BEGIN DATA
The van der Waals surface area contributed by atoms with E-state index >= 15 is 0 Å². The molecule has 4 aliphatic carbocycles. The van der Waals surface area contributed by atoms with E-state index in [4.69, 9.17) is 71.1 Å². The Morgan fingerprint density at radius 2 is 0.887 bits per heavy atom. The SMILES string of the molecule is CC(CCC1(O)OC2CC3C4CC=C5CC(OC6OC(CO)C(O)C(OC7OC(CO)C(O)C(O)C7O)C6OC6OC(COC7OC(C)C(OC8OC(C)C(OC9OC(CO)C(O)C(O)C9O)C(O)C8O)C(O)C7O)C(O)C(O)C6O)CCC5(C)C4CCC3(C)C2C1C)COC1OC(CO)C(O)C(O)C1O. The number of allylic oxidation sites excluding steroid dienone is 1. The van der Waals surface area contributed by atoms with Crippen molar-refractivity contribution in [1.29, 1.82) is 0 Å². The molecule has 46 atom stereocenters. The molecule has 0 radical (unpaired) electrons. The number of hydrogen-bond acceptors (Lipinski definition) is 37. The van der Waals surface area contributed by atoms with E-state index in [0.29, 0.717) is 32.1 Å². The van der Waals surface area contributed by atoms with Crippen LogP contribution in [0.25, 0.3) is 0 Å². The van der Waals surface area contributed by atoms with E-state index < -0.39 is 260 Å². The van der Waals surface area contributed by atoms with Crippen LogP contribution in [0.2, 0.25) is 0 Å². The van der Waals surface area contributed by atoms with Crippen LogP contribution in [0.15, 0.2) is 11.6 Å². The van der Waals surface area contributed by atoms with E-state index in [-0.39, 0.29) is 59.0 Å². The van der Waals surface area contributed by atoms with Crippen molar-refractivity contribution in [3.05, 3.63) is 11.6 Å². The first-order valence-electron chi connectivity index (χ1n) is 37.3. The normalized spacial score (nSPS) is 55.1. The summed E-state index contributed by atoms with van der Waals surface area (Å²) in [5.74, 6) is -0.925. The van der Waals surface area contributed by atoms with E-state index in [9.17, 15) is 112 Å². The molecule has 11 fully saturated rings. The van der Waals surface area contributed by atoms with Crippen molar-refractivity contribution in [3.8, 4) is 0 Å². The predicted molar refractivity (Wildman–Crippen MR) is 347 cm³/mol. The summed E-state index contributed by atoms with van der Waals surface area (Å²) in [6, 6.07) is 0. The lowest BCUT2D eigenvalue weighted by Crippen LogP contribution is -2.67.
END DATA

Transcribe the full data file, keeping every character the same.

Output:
The van der Waals surface area contributed by atoms with E-state index >= 15 is 0 Å². The molecule has 4 aliphatic carbocycles. The van der Waals surface area contributed by atoms with E-state index in [4.69, 9.17) is 71.1 Å². The Morgan fingerprint density at radius 2 is 0.887 bits per heavy atom. The SMILES string of the molecule is CC(CCC1(O)OC2CC3C4CC=C5CC(OC6OC(CO)C(O)C(OC7OC(CO)C(O)C(O)C7O)C6OC6OC(COC7OC(C)C(OC8OC(C)C(OC9OC(CO)C(O)C(O)C9O)C(O)C8O)C(O)C7O)C(O)C(O)C6O)CCC5(C)C4CCC3(C)C2C1C)COC1OC(CO)C(O)C(O)C1O. The number of allylic oxidation sites excluding steroid dienone is 1. The van der Waals surface area contributed by atoms with Crippen molar-refractivity contribution in [1.29, 1.82) is 0 Å². The molecule has 46 atom stereocenters. The molecule has 0 radical (unpaired) electrons. The number of hydrogen-bond acceptors (Lipinski definition) is 37. The van der Waals surface area contributed by atoms with E-state index in [0.29, 0.717) is 32.1 Å². The van der Waals surface area contributed by atoms with Crippen LogP contribution in [0.25, 0.3) is 0 Å². The van der Waals surface area contributed by atoms with E-state index < -0.39 is 260 Å². The van der Waals surface area contributed by atoms with Crippen LogP contribution in [0.2, 0.25) is 0 Å². The van der Waals surface area contributed by atoms with Crippen LogP contribution in [0.15, 0.2) is 11.6 Å². The van der Waals surface area contributed by atoms with E-state index in [-0.39, 0.29) is 59.0 Å². The van der Waals surface area contributed by atoms with Crippen molar-refractivity contribution in [3.05, 3.63) is 11.6 Å². The first-order valence-electron chi connectivity index (χ1n) is 37.3. The normalized spacial score (nSPS) is 55.1. The summed E-state index contributed by atoms with van der Waals surface area (Å²) in [5.74, 6) is -0.925. The van der Waals surface area contributed by atoms with E-state index in [9.17, 15) is 112 Å². The molecule has 11 fully saturated rings. The van der Waals surface area contributed by atoms with Crippen molar-refractivity contribution in [3.8, 4) is 0 Å². The predicted molar refractivity (Wildman–Crippen MR) is 347 cm³/mol. The summed E-state index contributed by atoms with van der Waals surface area (Å²) in [6, 6.07) is 0. The lowest BCUT2D eigenvalue weighted by Crippen LogP contribution is -2.67.